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This may seem like a very basic question but I did not seem to find an answer to it. I know it is possible to define a css rule for more than one element at once as such:

.element1, .element2{
  font-size:14px;
}

Is it possible, though, to do that exact same thing, but apply the css to element after the css for element1 has been defined? Something like this:

.element1{
  font-size:14px;
}

/*later in the css... or in a separate file*/

.element2{
 like:".element1";
 font-weight:bold;
}

So that element2 now inherits the css of element one. The reason I am trying to do this is because I have a css definition for an element1 that loads for all pages of the site. Then, for one particular page (that loads the main css file, along with its own) I would like to use the style from element1 and add to it. What I am trying to avoid is loading the definition for element2 for all pages on the site (including those who don't even have element[s] with the class element2.

Could this be done? I realize I could easily achieve this with jQuery (i.e. $(".element2").addClass(".element1");) but I would like to avoid using scripts for my css.

Thanks!

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5 Answers 5

up vote 8 down vote accepted

You can use:

<div class="element1 element2">

while having

.element1{
  font-size:14px;
}

.element2{
  font-weight:bold;
}

and so both classes will apply. jQuery is smart enough to add classes and remove classes like this.

Also you can use something more advanced like SASS that alows mixins.

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Nice! i never knew something like SASS existed. Amazingly cool, though I probably won't use this is my project. Although I am familiar with the first method you outlined, it did give me an idea. Many thanks! –  yuval Jul 31 '09 at 9:36
    
What he said. If you want your ".element2" objects to have the style of ".element1" objects, just give them the class ".element1". –  Alsciende Jul 31 '09 at 10:04

As far as I'm aware, no, this isn't possible with CSS alone. You've already identified one way of achieving your aims, and I'd have to suggest that it's the better way.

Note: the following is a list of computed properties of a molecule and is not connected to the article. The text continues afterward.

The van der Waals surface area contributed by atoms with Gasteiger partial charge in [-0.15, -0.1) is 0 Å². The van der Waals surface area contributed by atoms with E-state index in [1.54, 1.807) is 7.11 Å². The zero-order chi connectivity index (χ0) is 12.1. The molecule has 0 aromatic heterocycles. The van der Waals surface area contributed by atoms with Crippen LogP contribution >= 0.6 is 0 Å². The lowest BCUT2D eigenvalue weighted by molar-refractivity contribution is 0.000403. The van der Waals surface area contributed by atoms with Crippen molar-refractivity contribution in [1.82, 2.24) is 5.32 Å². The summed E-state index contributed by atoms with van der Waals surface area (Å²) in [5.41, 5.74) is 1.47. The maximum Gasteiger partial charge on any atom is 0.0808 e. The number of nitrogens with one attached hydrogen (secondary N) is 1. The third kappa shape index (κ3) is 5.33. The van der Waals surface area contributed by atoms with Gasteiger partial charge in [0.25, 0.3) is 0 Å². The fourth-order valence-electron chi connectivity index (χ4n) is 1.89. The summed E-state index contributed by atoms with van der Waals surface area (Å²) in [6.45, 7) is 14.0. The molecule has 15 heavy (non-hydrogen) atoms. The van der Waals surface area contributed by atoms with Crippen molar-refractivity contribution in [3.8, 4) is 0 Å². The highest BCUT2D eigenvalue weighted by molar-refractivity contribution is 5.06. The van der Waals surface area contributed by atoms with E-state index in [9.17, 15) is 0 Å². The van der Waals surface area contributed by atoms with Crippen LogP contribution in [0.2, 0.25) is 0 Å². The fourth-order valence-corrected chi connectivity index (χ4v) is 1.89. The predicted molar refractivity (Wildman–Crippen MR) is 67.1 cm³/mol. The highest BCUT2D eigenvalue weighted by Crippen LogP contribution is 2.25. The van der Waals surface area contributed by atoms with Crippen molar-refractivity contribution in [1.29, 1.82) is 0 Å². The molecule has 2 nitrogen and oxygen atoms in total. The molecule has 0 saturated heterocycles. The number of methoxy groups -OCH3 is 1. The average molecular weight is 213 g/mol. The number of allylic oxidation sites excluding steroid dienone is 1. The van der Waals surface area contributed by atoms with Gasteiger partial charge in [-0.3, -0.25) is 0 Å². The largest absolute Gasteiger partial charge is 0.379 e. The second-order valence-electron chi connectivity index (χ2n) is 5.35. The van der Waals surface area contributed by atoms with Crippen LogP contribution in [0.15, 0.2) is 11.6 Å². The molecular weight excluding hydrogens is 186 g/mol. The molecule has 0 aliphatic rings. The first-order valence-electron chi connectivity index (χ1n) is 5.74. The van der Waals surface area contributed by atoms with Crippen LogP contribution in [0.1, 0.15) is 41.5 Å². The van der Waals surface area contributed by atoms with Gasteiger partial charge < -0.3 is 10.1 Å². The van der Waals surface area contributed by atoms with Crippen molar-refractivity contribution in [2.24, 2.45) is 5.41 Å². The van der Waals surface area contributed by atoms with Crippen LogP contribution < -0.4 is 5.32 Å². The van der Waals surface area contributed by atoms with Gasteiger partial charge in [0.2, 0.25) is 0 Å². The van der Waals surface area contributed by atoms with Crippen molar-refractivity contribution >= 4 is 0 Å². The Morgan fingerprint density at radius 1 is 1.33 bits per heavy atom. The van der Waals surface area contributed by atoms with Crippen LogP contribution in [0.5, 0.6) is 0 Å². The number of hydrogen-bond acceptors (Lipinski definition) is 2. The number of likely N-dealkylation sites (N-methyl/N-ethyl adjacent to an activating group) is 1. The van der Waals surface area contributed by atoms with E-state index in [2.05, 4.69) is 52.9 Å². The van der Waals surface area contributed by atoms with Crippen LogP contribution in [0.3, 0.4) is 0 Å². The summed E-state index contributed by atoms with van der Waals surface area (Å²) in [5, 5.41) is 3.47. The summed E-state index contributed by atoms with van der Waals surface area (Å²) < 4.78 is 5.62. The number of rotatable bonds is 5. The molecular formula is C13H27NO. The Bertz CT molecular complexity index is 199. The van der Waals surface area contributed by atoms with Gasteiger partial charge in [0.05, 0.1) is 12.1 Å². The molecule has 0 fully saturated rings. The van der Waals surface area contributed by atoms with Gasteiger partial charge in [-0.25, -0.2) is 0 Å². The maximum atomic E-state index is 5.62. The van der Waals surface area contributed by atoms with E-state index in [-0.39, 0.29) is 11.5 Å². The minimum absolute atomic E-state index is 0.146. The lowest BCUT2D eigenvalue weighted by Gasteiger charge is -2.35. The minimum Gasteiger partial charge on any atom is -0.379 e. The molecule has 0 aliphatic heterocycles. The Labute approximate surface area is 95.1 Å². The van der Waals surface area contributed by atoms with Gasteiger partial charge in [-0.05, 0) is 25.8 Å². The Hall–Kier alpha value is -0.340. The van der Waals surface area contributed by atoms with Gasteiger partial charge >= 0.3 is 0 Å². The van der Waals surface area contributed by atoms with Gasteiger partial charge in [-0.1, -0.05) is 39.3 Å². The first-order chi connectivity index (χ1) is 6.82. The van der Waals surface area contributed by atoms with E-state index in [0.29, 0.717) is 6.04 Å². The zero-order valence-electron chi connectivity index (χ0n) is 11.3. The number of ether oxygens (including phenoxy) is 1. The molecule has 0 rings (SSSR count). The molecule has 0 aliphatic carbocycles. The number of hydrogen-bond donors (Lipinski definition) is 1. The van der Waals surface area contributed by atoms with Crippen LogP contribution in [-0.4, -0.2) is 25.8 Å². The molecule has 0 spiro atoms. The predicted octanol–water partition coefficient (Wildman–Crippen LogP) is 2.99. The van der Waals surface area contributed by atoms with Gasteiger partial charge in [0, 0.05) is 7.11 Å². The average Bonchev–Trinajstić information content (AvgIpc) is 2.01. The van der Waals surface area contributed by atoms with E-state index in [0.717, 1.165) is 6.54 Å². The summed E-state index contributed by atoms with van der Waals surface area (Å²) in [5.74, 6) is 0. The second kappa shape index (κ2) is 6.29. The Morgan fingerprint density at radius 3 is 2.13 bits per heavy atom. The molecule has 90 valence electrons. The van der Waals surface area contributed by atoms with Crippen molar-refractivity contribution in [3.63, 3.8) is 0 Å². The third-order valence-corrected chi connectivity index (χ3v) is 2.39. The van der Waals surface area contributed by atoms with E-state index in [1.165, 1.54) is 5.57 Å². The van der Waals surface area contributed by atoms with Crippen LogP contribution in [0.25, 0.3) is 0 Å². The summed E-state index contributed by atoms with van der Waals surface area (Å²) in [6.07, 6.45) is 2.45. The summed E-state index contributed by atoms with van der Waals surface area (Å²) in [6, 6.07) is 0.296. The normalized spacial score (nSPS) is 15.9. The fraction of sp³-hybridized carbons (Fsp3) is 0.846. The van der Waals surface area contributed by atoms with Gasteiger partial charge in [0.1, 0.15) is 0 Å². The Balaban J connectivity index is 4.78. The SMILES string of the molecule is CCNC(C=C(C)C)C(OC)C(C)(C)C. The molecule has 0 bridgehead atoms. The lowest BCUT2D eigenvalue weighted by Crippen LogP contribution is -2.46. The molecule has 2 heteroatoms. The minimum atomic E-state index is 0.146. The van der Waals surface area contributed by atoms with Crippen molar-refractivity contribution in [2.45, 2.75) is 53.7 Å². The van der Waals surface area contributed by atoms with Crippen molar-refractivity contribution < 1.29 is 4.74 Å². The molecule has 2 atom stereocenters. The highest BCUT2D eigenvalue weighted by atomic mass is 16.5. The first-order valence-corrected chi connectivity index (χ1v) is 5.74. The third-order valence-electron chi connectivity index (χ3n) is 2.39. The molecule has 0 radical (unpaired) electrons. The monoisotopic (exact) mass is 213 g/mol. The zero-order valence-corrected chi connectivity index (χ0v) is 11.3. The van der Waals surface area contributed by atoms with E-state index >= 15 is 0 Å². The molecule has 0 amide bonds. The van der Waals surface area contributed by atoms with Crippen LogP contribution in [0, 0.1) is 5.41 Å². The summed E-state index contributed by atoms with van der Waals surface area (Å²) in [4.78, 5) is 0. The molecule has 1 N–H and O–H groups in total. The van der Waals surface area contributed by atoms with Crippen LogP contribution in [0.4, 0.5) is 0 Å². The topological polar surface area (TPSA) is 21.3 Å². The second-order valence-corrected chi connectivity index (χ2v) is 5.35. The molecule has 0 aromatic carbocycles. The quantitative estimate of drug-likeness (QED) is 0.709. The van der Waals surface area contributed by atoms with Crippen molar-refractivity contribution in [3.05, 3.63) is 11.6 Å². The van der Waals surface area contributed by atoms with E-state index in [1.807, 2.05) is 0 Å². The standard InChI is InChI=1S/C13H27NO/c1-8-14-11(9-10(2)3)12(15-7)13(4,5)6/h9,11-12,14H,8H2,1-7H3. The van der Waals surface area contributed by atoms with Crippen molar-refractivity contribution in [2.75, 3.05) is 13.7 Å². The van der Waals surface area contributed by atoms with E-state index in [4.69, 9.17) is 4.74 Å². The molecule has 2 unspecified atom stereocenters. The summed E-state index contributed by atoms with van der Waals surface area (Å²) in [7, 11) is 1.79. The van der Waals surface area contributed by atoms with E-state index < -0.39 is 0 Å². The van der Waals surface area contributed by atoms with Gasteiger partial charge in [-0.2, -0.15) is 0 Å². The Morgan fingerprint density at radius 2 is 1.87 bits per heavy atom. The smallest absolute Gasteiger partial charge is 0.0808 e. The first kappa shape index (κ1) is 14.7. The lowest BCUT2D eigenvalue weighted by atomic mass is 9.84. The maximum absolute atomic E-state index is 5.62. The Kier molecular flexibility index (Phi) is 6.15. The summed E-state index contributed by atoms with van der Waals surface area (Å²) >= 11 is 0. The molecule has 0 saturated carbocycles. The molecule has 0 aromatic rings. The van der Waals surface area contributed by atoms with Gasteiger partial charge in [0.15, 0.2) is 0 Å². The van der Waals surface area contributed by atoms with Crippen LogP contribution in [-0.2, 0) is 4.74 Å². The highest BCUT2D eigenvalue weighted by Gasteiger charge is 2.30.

In CSS a class can only inherit from its parent, and then only if <example-attribute>: inherit; (I've used this with color:, background-color:, font-family:, font-size: among others, though I warn you that if the font-size of the parent a size described as an increase or decrease, the font-size will change in the child, too.

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thank you for your answer :) –  yuval Jul 31 '09 at 9:36

CSS really needs this functionality. Specifying multiple classes at the element level is great, but not the same as being able to go:

.my_class { class:my_global_class; }

Being able to have a class use styles from another class, would be very powerfull. It would move this part of the inheritance model into the CSS where it belongs, leaving less cluttered markup.

I'm working on a site right now, where we have lots of different combinations of fonts. Some h and p tags look different depending on their page and context. It's a real pain having to have our list of fonts for font-family having to exist in every class where we need them. I'd love to be able to do this:

/* defualt for p tags */
p { font-family:Times, Arial, Helvetica; }

/* exceptions */
.arial {font-family:Arial, Times, Helvetica; }
.segoe {font-family:Segoe, Arial, Helvetica; }

.my-page1 p {class:arial;}
.my-page2 p {class:segoe;}

In the above, my list of fonts would exist in one central place and I can apply them where ever I want, purely in the CSS file. If I have 100 p tags in my site, then I have to add a "class" to each of them for those exceptions, which can be a pain. This is especially true, when you have multiple developers working on one site.

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From what you describe you want .element1 to be available and used on several pages, but on a few exceptional pages you want elements implementing the .element1 class to look different, in your example bold.

The answer you were given is definitely one approach and will definitely work. Something else you can do though is to include additional CSS on the exceptional pages.

For example you can have an allpages.css that is include in all pages and contains the CSS:

.element1 {
    font-size: 14px;
}

Then you can have a separate CSS file called exceptions.css that contains:

.element1 {
    font-weight: bold;
}

This works because when multiple rules are defined for the same selector the rules are merged together. Using this technique you wouldn't have to modify the class values for HTML elements.

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Syntax like that used in http://lesscss.org/
I hope you'll find some useful staff there

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